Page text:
Indiana offers a Renewable Energy Property Tax Exemption for value added to your home after installing solar. For most renewable energy systems, the assessed value of the system is exempt from property tax. For solar energy systems, however, the property tax exemption is equal to the out-of-pocket expenditures for the components and labor associated with the system.
To claim the exemption, homeowners must fill out Form 18865 and file it with their local county auditor. The installation must be completed and dated by December 31 of the year in which the homeowner wants to claim the deduction and the paperwork needs to be filed by January 5 of the following year.
Note that the exemption is no longer valid if the property changes owners. That means you can’t pass the exemption onto someone who buys your home, and you can’t ‘inherit’ an exemption if you acquire a home with solar already installed.
Net metering in Indiana
Indiana currently mandates net metering, but rules brought in on July 1, 2022, dramatically reduced customer compensation in the state. All five investor-owned utilities got approval from the Indiana Utility Regulatory Commission to change how credits are calculated and slash the rate paid for excess power homeowners send to the grid.
CenterPoint (previously known as Vectren) was the first of the utilities to take advantage of the law enacted in 2017. The company got approval to switch net metering customers to an instantaneous netting model. This means customers pay full retail rate for any energy they draw from the grid at peak times but are credited at a much lower rate for energy they put into the grid.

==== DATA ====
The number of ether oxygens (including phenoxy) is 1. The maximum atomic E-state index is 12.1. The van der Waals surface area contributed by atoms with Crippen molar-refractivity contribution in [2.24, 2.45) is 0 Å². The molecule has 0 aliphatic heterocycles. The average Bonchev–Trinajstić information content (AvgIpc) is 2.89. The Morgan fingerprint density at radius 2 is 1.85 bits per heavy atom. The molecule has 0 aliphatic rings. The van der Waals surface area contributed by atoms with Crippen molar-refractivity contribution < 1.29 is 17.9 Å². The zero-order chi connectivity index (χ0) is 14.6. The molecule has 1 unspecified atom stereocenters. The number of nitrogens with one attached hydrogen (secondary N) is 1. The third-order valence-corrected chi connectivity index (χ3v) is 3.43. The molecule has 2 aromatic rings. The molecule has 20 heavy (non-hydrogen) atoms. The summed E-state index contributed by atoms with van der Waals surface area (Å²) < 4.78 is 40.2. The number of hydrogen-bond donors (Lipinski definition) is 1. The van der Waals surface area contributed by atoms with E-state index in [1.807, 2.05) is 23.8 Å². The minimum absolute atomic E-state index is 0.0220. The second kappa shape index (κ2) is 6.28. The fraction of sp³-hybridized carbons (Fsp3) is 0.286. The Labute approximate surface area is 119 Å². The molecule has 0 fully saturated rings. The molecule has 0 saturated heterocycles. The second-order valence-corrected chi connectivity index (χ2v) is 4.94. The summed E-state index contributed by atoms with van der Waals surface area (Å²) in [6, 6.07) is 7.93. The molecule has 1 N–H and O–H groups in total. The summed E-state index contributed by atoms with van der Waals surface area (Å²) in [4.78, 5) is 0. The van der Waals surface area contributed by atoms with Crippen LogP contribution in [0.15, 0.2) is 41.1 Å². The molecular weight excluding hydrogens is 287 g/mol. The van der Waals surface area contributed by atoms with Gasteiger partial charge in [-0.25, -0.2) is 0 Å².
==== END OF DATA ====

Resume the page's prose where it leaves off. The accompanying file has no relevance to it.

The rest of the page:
The other major utilities quickly followed suit, including AES, Indiana Michigan (I&M) Power, and Duke Energy. These utilities all now offer models using instantaneous netting.
Various advocacy organizations are challenging this interpretation of the law, including the Indiana Distributed Generation Alliance and Citizens Action Coalition. Arguing against the commission’s decision on CenterPoint, these pro-solar entities got a favorable ruling in the Indiana Court of Appeals. The matter is now before the state Supreme Court, with oral arguments scheduled for September 2022.
Customers served by NIPSCO can still enroll in a Feed-in-Tariff program to get credit for excess energy produced by home solar systems of 5-10 kW. Homeowners can either sell all the electricity back to NIPSCO at a rate of $0.1564/kWh or allot a portion to sell to NIPSCO while keeping the remainder for personal use. This purchase price is higher than the current cost of electricity, providing income for solar producers. Customers choosing this option also transfer their SRECs or equivalent to NIPSCO as part of the deal.
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Final thoughts on state solar incentives in Indiana
Oh, Indiana. Famous for being the birthplace of a whole host of basketball stars, you’d think solar would be a slam dunk in the state. Alas, there’s been little in the way of pro-solar legislation and some recent changes that made even the existing laws less favorable to homeowners wanting to go solar.
Still, the cost of solar has decreased in Indiana in the last decade, making home installations cheaper than ever. And savvy homeowners can take advantage of sales and property tax exemptions, some favorable net metering compensation through NIPSCO, and the federal solar incentive tax credit before it expires.